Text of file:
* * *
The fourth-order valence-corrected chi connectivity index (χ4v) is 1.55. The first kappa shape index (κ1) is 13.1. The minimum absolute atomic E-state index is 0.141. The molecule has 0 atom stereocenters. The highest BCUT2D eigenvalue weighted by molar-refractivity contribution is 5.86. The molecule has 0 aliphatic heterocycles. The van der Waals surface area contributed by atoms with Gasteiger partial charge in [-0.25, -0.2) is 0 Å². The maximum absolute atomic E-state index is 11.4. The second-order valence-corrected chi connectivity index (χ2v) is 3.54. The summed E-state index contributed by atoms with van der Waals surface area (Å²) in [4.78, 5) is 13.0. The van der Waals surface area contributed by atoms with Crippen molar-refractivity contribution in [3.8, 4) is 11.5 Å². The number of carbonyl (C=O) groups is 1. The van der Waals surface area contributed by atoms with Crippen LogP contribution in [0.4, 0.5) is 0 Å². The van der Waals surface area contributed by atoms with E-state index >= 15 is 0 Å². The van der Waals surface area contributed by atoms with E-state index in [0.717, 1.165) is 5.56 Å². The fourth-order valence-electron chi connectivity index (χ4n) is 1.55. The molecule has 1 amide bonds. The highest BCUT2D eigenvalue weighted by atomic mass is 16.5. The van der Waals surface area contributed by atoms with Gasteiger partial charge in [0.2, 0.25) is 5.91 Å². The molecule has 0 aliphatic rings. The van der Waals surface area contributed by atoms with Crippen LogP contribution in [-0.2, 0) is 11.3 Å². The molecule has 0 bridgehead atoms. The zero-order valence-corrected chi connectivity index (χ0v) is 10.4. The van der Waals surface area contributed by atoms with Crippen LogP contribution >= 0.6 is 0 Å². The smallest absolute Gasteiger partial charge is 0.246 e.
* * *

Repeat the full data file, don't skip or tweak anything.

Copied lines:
The fourth-order valence-corrected chi connectivity index (χ4v) is 1.55. The first kappa shape index (κ1) is 13.1. The minimum absolute atomic E-state index is 0.141. The molecule has 0 atom stereocenters. The highest BCUT2D eigenvalue weighted by molar-refractivity contribution is 5.86. The molecule has 0 aliphatic heterocycles. The van der Waals surface area contributed by atoms with Gasteiger partial charge in [-0.25, -0.2) is 0 Å². The maximum absolute atomic E-state index is 11.4. The second-order valence-corrected chi connectivity index (χ2v) is 3.54. The summed E-state index contributed by atoms with van der Waals surface area (Å²) in [4.78, 5) is 13.0. The van der Waals surface area contributed by atoms with Crippen molar-refractivity contribution in [3.8, 4) is 11.5 Å². The number of carbonyl (C=O) groups is 1. The van der Waals surface area contributed by atoms with Crippen LogP contribution in [0.4, 0.5) is 0 Å². The van der Waals surface area contributed by atoms with E-state index >= 15 is 0 Å². The van der Waals surface area contributed by atoms with E-state index in [0.717, 1.165) is 5.56 Å². The fourth-order valence-electron chi connectivity index (χ4n) is 1.55. The molecule has 1 amide bonds. The highest BCUT2D eigenvalue weighted by atomic mass is 16.5. The van der Waals surface area contributed by atoms with Gasteiger partial charge in [0.2, 0.25) is 5.91 Å². The molecule has 0 aliphatic rings. The van der Waals surface area contributed by atoms with Crippen LogP contribution in [-0.2, 0) is 11.3 Å². The molecule has 0 bridgehead atoms. The zero-order valence-corrected chi connectivity index (χ0v) is 10.4. The van der Waals surface area contributed by atoms with Crippen LogP contribution >= 0.6 is 0 Å². The smallest absolute Gasteiger partial charge is 0.246 e.